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I am still waiting for the day someone will ask me why, when I speak about marriage, I choose to use words like “supposed to,” “should,” “expect,” “when,” and “need.” I should get married because I am expected to; I am supposed to want to have kids; I need to have kids and so, a heterosexual marriage is required of me. How else would Nigeria be even more overpopulated, without the help of my womb? How else would she remain on her throne, wearing the crown as the giant of Africa if I choose to not contribute my womb as a home to her kids? How selfish would I be to deny my parents – who have given birth to a dozen kids – of yet another grandchild, or children? Charity begins at home.

When I think of home, I think of a famous proverb: “Duk wanda ya bar gida, gida ya bar shi.” It means: anyone that has left home, home has left him/her. ‘Home’ is the place I visit once or twice a year; where girls are asked if they have found a husband, before they are asked about school. It is where a victim of rape becomes the criminal because ‘why else would she wear a tight dress if she didn’t want to be raped?’ ‘Home’ is where the assistant commissioner of police advices civilians to “pray to God” so as not to be shot or beaten by the police. It is where artistes sing songs about paying for sex and get awards for it. When I think of home, I think of the woman who travelled to Kano state to teach girls about safe sex; I think of all the people who threw stones at her, who called her Satan’s advocate. When I think of home, I think of the house helps who are constantly being abused – emotionally and physically – by their employers. I think of my mum prohibiting me from going out because I’m a girl, while my younger brother roams around the city. When I think of home, I think of the thousands of girls who are being raised to aspire to marriage. I think of the amount of disrespect people have for unmarried women – why, as a teenager, my sister had to learn to tell people she was married. Because how dare she – as an unmarried woman – not want to be catcalled by random men on the streets? How dare she expect to be treated with respect, if she was without a husband? An outrageous request from a post-feminist generation. When I think of home, I think of the village that is preparing my brothers to be successful men, heads of their families; the same village that raised me for those men who would one day be successful men. I think of all the times I’d been asked to learn how to cook, for my husband; how to dress decent enough for a man to want to marry me; how to not tell him when he’s wrong so as not to hurt his feelings. I know of men who do not allow their wives work, afraid of the freedom that comes with being financially independent. They would rather enslave women. When I think of home, I think of brides – how they are told to forgive and be patient, that men are simply like that. I think of how familiar “I’m sorry” tastes in my mouth; how I apologise for things my brothers don’t think twice about: “Sorry, can I ask a question?” “Sorry, you dropped something on the floor,” “Sorry, do you have the time please?” I am always apologizing for taking up space and occupying time. I apologize for being a girl, for daring to exist, for breathing in too much air.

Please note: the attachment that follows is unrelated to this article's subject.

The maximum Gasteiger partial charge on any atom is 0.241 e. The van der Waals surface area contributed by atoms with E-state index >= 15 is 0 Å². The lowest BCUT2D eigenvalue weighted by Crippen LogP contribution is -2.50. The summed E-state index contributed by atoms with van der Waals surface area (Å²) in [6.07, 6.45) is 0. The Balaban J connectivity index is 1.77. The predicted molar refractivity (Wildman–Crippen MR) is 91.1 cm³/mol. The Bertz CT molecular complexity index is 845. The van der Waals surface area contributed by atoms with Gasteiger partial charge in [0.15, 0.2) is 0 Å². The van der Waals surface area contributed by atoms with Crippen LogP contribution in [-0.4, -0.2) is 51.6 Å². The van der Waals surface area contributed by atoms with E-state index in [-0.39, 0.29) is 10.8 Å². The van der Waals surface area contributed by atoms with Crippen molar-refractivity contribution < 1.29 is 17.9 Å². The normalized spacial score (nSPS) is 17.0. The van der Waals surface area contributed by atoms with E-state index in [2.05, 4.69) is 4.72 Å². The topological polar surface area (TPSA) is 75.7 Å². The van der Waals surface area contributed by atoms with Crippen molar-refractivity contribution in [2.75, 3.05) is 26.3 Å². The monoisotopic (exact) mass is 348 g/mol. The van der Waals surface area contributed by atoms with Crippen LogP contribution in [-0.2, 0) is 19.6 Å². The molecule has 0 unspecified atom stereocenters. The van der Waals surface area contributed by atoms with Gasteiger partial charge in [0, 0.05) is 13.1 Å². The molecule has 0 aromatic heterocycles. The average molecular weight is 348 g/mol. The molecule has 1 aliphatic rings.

I have left this home; therefore, it has left me.

When I think of home, I want to think of my Grandmother telling me how similar I am to her daughter, my mother – how strong, how determined, how outspoken. When I think of home, I like thinking about my friend, who tells me that I won’t get along with his mother because “I am too feminist for her.” I think of all the things I want the next generation to unlearn. I think of my nephew and the lessons I am going to have to teach him (because no one else would) – do not go searching for your masculinity in between the legs of women who have not yet learnt to love themselves. I think of the lessons I must instill in my niece – may your thirst for societal acceptance and validation not lead you into a loveless arrangement, otherwise known as marriage. I will teach them both to unlearn the words “supposed to,” “should,” “expect,” “when,” and “need” when referring to love. Love should have no deadline, no age restriction and no expiration date. A wedding at 28 is still a wedding. When I think of my nephew, I think of Kristoff from Frozen, who moved mountains to help Anna reach her goal, without expecting anything in return. I think of Olaf the Snowman, teaching Anna how to love genuinely, telling her that some people are worth melting for – as he melted for her. When I think of my niece, I think of the Emperor’s words when he finally addressed Mulan: “I’ve heard a great deal about you, Fa Mulan. You stole your father’s armor, ran away from home, impersonated a soldier, deceived your commanding officer, dishonored the Chinese Army, destroyed my palace, and… you have saved us all.”

Finally, I think of the saying that, “feminism is the radical notion that women are human beings.” I like to think that, someday, I’d fly home and in the words of Rainer Maria Rilke, “there will be girls and women whose name will no longer signify merely the opposite of the masculine, but something in itself, something that makes one think, not of any complement and limit, but only of life and existence: the feminine human being.”

 

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